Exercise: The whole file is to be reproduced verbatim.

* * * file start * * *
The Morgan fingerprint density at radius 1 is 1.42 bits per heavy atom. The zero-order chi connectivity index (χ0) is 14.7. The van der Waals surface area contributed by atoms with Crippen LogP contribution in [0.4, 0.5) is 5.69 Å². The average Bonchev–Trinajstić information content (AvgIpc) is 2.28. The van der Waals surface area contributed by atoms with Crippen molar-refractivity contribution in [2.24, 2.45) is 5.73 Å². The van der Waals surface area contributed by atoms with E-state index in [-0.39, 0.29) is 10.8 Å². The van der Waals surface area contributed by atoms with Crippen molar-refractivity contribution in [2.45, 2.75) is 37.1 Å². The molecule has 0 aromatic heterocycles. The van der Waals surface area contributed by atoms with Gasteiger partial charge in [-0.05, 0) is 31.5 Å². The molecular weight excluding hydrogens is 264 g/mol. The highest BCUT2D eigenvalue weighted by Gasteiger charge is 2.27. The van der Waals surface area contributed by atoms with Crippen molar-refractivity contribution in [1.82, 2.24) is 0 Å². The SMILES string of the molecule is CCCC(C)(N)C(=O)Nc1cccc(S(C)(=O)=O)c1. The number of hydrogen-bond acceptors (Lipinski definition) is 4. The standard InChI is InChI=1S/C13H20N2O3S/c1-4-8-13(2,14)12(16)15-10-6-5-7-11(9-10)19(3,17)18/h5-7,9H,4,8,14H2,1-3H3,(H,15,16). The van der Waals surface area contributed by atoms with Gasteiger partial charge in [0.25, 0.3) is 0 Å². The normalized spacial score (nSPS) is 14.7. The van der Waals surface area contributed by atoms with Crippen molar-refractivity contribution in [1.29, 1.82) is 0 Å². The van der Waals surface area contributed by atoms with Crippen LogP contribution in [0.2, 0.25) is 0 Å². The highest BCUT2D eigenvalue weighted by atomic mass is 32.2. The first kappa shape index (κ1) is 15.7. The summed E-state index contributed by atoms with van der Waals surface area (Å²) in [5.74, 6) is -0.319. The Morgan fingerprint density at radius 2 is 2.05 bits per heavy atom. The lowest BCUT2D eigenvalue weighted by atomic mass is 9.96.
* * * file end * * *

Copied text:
The Morgan fingerprint density at radius 1 is 1.42 bits per heavy atom. The zero-order chi connectivity index (χ0) is 14.7. The van der Waals surface area contributed by atoms with Crippen LogP contribution in [0.4, 0.5) is 5.69 Å². The average Bonchev–Trinajstić information content (AvgIpc) is 2.28. The van der Waals surface area contributed by atoms with Crippen molar-refractivity contribution in [2.24, 2.45) is 5.73 Å². The van der Waals surface area contributed by atoms with E-state index in [-0.39, 0.29) is 10.8 Å². The van der Waals surface area contributed by atoms with Crippen molar-refractivity contribution in [2.45, 2.75) is 37.1 Å². The molecule has 0 aromatic heterocycles. The van der Waals surface area contributed by atoms with Gasteiger partial charge in [-0.05, 0) is 31.5 Å². The molecular weight excluding hydrogens is 264 g/mol. The highest BCUT2D eigenvalue weighted by Gasteiger charge is 2.27. The van der Waals surface area contributed by atoms with Crippen molar-refractivity contribution in [1.82, 2.24) is 0 Å². The SMILES string of the molecule is CCCC(C)(N)C(=O)Nc1cccc(S(C)(=O)=O)c1. The number of hydrogen-bond acceptors (Lipinski definition) is 4. The standard InChI is InChI=1S/C13H20N2O3S/c1-4-8-13(2,14)12(16)15-10-6-5-7-11(9-10)19(3,17)18/h5-7,9H,4,8,14H2,1-3H3,(H,15,16). The van der Waals surface area contributed by atoms with Gasteiger partial charge in [0.25, 0.3) is 0 Å². The normalized spacial score (nSPS) is 14.7. The van der Waals surface area contributed by atoms with Crippen molar-refractivity contribution in [1.29, 1.82) is 0 Å². The van der Waals surface area contributed by atoms with Crippen LogP contribution in [0.2, 0.25) is 0 Å². The highest BCUT2D eigenvalue weighted by atomic mass is 32.2. The first kappa shape index (κ1) is 15.7. The summed E-state index contributed by atoms with van der Waals surface area (Å²) in [5.74, 6) is -0.319. The Morgan fingerprint density at radius 2 is 2.05 bits per heavy atom. The lowest BCUT2D eigenvalue weighted by atomic mass is 9.96.